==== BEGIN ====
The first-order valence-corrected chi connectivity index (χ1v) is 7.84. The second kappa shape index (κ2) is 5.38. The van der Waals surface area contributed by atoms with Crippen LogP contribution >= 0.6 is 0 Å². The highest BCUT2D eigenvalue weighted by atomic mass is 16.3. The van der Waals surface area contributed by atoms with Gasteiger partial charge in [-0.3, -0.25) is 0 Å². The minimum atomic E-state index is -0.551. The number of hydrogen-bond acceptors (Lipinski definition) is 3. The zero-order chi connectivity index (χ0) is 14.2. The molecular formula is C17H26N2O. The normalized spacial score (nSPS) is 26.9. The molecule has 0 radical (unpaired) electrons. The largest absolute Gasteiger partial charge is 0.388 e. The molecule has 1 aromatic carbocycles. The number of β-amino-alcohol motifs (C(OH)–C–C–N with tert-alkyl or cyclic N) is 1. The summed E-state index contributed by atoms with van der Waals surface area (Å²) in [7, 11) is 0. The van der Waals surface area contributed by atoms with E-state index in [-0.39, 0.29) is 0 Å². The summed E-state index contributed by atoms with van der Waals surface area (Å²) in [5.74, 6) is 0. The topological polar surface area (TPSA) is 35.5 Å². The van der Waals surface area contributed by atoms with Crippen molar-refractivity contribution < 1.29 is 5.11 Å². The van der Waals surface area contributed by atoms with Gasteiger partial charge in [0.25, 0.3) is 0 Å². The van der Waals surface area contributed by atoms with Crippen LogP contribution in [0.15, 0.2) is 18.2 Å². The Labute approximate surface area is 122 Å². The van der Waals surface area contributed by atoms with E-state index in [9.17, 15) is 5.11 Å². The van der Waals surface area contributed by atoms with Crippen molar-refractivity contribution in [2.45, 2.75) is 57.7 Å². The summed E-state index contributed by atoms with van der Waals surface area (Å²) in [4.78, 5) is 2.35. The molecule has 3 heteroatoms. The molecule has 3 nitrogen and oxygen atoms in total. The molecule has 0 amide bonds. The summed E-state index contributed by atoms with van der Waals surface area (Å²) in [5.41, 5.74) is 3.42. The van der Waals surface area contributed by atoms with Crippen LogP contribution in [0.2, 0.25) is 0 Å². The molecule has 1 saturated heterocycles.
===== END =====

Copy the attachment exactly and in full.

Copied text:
The first-order valence-corrected chi connectivity index (χ1v) is 7.84. The second kappa shape index (κ2) is 5.38. The van der Waals surface area contributed by atoms with Crippen LogP contribution >= 0.6 is 0 Å². The highest BCUT2D eigenvalue weighted by atomic mass is 16.3. The van der Waals surface area contributed by atoms with Gasteiger partial charge in [-0.3, -0.25) is 0 Å². The minimum atomic E-state index is -0.551. The number of hydrogen-bond acceptors (Lipinski definition) is 3. The zero-order chi connectivity index (χ0) is 14.2. The molecular formula is C17H26N2O. The normalized spacial score (nSPS) is 26.9. The molecule has 0 radical (unpaired) electrons. The largest absolute Gasteiger partial charge is 0.388 e. The molecule has 1 aromatic carbocycles. The number of β-amino-alcohol motifs (C(OH)–C–C–N with tert-alkyl or cyclic N) is 1. The summed E-state index contributed by atoms with van der Waals surface area (Å²) in [7, 11) is 0. The van der Waals surface area contributed by atoms with E-state index in [-0.39, 0.29) is 0 Å². The summed E-state index contributed by atoms with van der Waals surface area (Å²) in [5.74, 6) is 0. The topological polar surface area (TPSA) is 35.5 Å². The van der Waals surface area contributed by atoms with Crippen molar-refractivity contribution < 1.29 is 5.11 Å². The van der Waals surface area contributed by atoms with Gasteiger partial charge in [0.25, 0.3) is 0 Å². The van der Waals surface area contributed by atoms with Crippen LogP contribution in [0.15, 0.2) is 18.2 Å². The Labute approximate surface area is 122 Å². The van der Waals surface area contributed by atoms with E-state index in [9.17, 15) is 5.11 Å². The van der Waals surface area contributed by atoms with Crippen molar-refractivity contribution in [2.45, 2.75) is 57.7 Å². The summed E-state index contributed by atoms with van der Waals surface area (Å²) in [4.78, 5) is 2.35. The molecule has 3 heteroatoms. The molecule has 3 nitrogen and oxygen atoms in total. The molecule has 0 amide bonds. The summed E-state index contributed by atoms with van der Waals surface area (Å²) in [5.41, 5.74) is 3.42. The van der Waals surface area contributed by atoms with Crippen LogP contribution in [0.2, 0.25) is 0 Å². The molecule has 1 saturated heterocycles.